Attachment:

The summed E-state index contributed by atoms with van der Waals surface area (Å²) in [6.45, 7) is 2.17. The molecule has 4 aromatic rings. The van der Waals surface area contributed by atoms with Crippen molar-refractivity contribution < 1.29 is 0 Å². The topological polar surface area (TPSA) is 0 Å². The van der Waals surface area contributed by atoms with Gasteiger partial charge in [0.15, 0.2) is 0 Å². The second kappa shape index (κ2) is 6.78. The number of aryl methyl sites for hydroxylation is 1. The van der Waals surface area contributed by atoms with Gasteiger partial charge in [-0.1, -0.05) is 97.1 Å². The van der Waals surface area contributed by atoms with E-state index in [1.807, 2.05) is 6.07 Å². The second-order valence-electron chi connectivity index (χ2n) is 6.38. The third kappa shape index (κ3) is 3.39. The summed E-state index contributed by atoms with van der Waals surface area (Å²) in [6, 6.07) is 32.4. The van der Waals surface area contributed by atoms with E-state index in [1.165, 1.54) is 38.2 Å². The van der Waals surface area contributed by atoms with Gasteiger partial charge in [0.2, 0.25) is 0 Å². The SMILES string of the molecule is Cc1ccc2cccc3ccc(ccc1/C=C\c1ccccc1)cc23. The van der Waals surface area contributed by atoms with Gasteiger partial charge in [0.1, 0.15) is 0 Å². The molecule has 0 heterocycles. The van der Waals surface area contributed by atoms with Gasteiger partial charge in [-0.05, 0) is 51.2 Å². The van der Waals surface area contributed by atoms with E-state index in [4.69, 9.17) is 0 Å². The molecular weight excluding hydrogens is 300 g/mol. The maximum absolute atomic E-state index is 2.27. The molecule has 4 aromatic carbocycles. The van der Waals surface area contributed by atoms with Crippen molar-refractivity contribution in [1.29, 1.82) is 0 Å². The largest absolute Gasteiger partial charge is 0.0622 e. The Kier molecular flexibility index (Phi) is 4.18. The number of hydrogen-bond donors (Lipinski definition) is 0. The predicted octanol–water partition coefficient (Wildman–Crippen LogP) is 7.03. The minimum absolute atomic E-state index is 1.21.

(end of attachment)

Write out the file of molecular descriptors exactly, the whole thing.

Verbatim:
The summed E-state index contributed by atoms with van der Waals surface area (Å²) in [6.45, 7) is 2.17. The molecule has 4 aromatic rings. The van der Waals surface area contributed by atoms with Crippen molar-refractivity contribution < 1.29 is 0 Å². The topological polar surface area (TPSA) is 0 Å². The van der Waals surface area contributed by atoms with Gasteiger partial charge in [0.15, 0.2) is 0 Å². The second kappa shape index (κ2) is 6.78. The number of aryl methyl sites for hydroxylation is 1. The van der Waals surface area contributed by atoms with Gasteiger partial charge in [-0.1, -0.05) is 97.1 Å². The van der Waals surface area contributed by atoms with E-state index in [1.807, 2.05) is 6.07 Å². The second-order valence-electron chi connectivity index (χ2n) is 6.38. The third kappa shape index (κ3) is 3.39. The summed E-state index contributed by atoms with van der Waals surface area (Å²) in [6, 6.07) is 32.4. The van der Waals surface area contributed by atoms with E-state index in [1.165, 1.54) is 38.2 Å². The van der Waals surface area contributed by atoms with Gasteiger partial charge in [0.2, 0.25) is 0 Å². The SMILES string of the molecule is Cc1ccc2cccc3ccc(ccc1/C=C\c1ccccc1)cc23. The van der Waals surface area contributed by atoms with Gasteiger partial charge in [0.1, 0.15) is 0 Å². The molecule has 0 heterocycles. The van der Waals surface area contributed by atoms with Gasteiger partial charge in [-0.05, 0) is 51.2 Å². The van der Waals surface area contributed by atoms with E-state index in [4.69, 9.17) is 0 Å². The molecular weight excluding hydrogens is 300 g/mol. The maximum absolute atomic E-state index is 2.27. The molecule has 4 aromatic carbocycles. The van der Waals surface area contributed by atoms with Crippen molar-refractivity contribution in [1.29, 1.82) is 0 Å². The largest absolute Gasteiger partial charge is 0.0622 e. The Kier molecular flexibility index (Phi) is 4.18. The number of hydrogen-bond donors (Lipinski definition) is 0. The predicted octanol–water partition coefficient (Wildman–Crippen LogP) is 7.03. The minimum absolute atomic E-state index is 1.21.